Thursday, September 28, 2017

Trump On Another Rampage

Donald Trump is an expert in sparking controversy. After an apparent murder during protests in Charlottesville, Va., he issued an incendiary remark, followed by an apparent clarification, followed by a virtual reiteration of his initial remark. He has done blasted North Korea publicly and rashly, egging on a fellow who has nerve gas and nuclear weapons. He used "John McCain for political punch lines on talk radio";John McCain for political punch lines on talk radio"; and on and on and on.

He has provoked protest by asking NFL owners to fire any "son of a bitch" who has the temerity to kneel rather than sit and has tweeted "the NFL has to change. Or you know what's going to happen? Their business is going to go to hell."

The President knows NFL owners cannot afford open combat with their players. If the league "changes" by adopting a rule requiring kneeling- as Trump has urged- or the teams begin to release players because of their poltical beliefs, the NFL might end up "going to hell."

And he knows about businesses going to hell. Whether relatively minor, such as destroying "priceless art deco friezes" or the relatively major, such as a casino business, Donald Trump knows how to destroy. (Four things to count on: Donald Trump will destroy something, the sun rises in the east and sets in the west, and Max Kellerman makes a good point.)

That's applies especially to football leagues. Back around the time that the New York news and entertainment media affectionately referred to him as "the Donald," Trump owned the USFL's New Jersey Generals. In the summer of 1986 

having already lost a collective $200 million, USFL owners, out-debated and out-maneuvered by Trump, voted 12-2 to move to a fall schedule. They also went ahead with a $1.7 billion anti-trust lawsuit against the NFL, who it claimed, among other things, had a chokehold on national TV rights. USFL owners hoped the suit would void the NFL's TV contracts, force a merger, or provide a game-changing payday. So instead of playing football in the spring of 1986, the USFL landed in U.S. District Court in Manhattan. (Bassett, one of the two votes against the fall move, died on the trial's first day). Ehrhart says Trump brought in lawyer Harvey Myerson—later jailed for a phony billing scheme—to lead the case. (Another of Trump's lawyer pals, Roy Cohn, the commie-baiting counsel for Senator Joseph McCarthy's hearings in the 1950s, served as only an infrequent consultant, says Ehrhart.) The NFL focused its defense on Trump. It portrayed him, Trump wrote in his 1987 bestseller The Art of the Deal, as a "vicious, greedy, Machiavellian billionaire, intent only on serving my selfish ends at everyone else's expense." To be fair, he's been called worse.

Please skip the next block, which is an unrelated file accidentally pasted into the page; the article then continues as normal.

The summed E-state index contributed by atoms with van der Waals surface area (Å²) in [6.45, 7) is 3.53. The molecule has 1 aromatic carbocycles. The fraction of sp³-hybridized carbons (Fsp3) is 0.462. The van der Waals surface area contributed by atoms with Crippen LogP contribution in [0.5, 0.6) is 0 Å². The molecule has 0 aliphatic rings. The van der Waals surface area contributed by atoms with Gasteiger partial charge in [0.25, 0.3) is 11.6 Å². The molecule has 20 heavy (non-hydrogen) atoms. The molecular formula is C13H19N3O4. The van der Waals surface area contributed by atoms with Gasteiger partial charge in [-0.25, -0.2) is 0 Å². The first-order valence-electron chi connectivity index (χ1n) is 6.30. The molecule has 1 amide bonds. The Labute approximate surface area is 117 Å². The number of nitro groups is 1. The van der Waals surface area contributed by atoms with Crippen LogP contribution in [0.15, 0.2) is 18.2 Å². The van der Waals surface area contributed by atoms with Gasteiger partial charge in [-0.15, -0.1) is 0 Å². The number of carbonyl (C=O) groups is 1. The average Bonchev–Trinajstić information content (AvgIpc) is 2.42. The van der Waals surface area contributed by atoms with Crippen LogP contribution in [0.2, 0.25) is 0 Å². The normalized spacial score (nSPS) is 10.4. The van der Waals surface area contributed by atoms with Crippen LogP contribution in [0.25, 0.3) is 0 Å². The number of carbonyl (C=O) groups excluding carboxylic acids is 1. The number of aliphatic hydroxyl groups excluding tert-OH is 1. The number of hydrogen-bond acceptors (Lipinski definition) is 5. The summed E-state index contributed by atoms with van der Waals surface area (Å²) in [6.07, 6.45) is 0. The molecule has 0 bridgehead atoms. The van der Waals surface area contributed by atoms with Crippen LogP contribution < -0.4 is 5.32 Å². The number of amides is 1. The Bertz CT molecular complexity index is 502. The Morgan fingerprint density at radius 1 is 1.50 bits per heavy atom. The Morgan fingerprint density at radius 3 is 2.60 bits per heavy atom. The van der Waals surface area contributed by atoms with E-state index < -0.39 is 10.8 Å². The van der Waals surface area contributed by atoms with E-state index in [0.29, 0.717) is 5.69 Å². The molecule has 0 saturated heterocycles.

The 42-day trial ended with a jury ruling in favor of the USFL. But it also concluded that the league's dire straights were largely a result of its own doing, not the NFL's, and so awarded the USFL damages totaling…$1. Damages in anti-trust cases are tripled, so the award grew to…$3. The USFL appealed all the way to the Supreme Court, which four years later allowed the award to stand. Including interest, the NFL stroked a check to the USFL for $3.76. Ehrhart still keeps it, uncashed, inside a Memphis bank's safety deposit box. (Ehrhart also handled a $6 million check for the league's attorneys' fees and allows, "I did distribute that one.")

On Myerson's advice, the league scuttled its new fall season while waiting out the appeal, assured a huge payout was on the way.

The USFL never played another game.

Trump not only destroyed the USFL, he probably did so hoping the NFL would absorb his New York Generals. He also failed in a bid to buy the then-Baltimore Colts and the Buffalo Bills.

The man knows how to hold a grudge- as Barack Obama can tell you- and thinks everyone owes him. That is a really bad combination.

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